Chinese President Xi Jinping on Monday vowed always to use peaceful means in pursuit of Beijing's goals, including in maritime disputes, just days after US President Barack Obama warned of the dangers of outright conflict in Asia.
Addressing the Australian parliament in an honor bestowed only on one other Chinese leader, Hu Jintao in 2003, Xi said: "China remains unshakeable in its resolve to pursue peaceful development."
"Neither turbulence nor war serves the fundamental interests of the Chinese people."
"There's only one trend in today's world, that is, the trend of peace and development and win/win cooperation," he added in a candid address in which he also reminisced about kangaroos and koala encounters during previous visits to Australia.
The Chinese president evoked history to make the point that no one ever benefited from conflict, after Obama at the weekend G20 summit in Brisbane again stressed that Beijing must be a responsible actor on the world stage.
China is locked in disputes with four Southeast Asian countries over lonely outcrops in the South China Sea, and with Japan over another set of islets.
"A review of history shows that countries that attempted to pursue development with force invariably failed," Xi said through a translator. "This is what history teaches us. China is dedicated to upholding peace. Peace is precious and needs to be protected."
But he added: "We must always be on high alert against the factors that may deprive us of peace."
The leaders of the US, Australia and Japan on Sunday called for the peaceful settlement of the maritime disputes. The day before, Obama had warned of "disputes over territory — remote islands and rocky shoals — that threaten to spiral into confrontation".
Xi said he was open to dialogue.
"It is China's longstanding position to address peacefully its disputes with countries concerned and territorial sovereignty and maritime interests through dialogue and consultation," he said.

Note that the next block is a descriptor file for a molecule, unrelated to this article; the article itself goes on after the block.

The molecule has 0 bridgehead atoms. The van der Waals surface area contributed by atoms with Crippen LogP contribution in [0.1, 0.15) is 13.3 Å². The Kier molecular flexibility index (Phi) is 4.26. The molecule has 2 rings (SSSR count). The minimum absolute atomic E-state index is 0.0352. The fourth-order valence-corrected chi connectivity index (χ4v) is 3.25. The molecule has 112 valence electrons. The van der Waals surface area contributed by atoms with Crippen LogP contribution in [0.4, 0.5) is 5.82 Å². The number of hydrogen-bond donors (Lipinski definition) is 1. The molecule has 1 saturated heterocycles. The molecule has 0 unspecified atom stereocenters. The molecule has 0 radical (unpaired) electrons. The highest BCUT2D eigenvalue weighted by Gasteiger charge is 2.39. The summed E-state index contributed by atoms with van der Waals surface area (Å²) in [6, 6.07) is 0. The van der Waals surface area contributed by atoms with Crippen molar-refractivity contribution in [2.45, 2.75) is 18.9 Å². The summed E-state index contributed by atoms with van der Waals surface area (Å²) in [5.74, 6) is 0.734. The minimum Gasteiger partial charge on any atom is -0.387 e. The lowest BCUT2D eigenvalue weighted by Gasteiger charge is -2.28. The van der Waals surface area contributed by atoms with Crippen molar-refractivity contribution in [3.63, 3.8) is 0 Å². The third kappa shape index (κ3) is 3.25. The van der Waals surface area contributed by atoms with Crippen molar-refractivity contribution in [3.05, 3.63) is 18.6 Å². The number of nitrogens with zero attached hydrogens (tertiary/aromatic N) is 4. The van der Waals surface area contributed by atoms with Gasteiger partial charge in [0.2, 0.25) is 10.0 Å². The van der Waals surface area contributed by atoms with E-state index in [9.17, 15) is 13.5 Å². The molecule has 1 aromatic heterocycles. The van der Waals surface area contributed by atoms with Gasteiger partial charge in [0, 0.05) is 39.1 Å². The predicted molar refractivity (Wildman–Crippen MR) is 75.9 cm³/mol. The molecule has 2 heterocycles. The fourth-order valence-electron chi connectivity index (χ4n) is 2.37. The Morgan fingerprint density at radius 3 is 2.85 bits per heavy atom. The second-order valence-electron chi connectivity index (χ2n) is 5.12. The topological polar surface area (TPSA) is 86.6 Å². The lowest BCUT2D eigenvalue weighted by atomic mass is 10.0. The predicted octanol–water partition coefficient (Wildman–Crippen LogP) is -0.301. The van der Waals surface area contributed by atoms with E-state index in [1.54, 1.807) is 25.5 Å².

"China has settled land boundary issues with 12 out of its 14 neighbours through friendly consultation. And we will continue to work in this direction," added Xi.
"The Chinese government is ready to enhance dialogue and cooperation with relevant countries to maintain freedom of navigation and the safety of maritime routes, and ensure a maritime border of peace, tranquility and cooperation."
Xi made the comments as he sealed a long-awaited free trade agreement with Australia — a country that has long profited from China's voracious demand for its natural resources — after nearly a decade of talks.
In his speech, the Chinese leader pointed to the opportunities his country's giant economy offered the world, and pledged to continue the "win/win strategy" of opening up and developing a modern economy.
"With over 1.3 billion people, China is a market of immense potential," he said.
"The enormous progress China has made in reform and opening up in the last 30 years and more is possible both because of its own hard work and also an inclusive and open Asia-Pacific region."
But he also acknowledged Australian concerns about engagement with his country.
Xi said that while many applauded China's achievements, others "find fault with everything China does" — something he said was to be expected given the nation's huge population.
"It is like the big man in the crowd," he said, adding others were concerned about which way it would move.
Xi, making a state visit following the G20 summit, also reminisced about previous trips Down Under before he assumed his role as one of the world's most powerful figures.
"I have visited five states and two territories of Australia, except Tasmania. These visits have left a great impression on me," he said.
"And I still cherish vivid memories of a strange-looking kangaroo, the cute koala, flocks of white sheep, the ingenious Sydney Opera House, and the boundless expanses of the outback."
Ahead of his parliamentary address, Xi and his wife Peng Liyuan were introduced to a 10-month-old baby wombat named Walnut before viewing kangaroos from a golf buggy near Canberra. AFP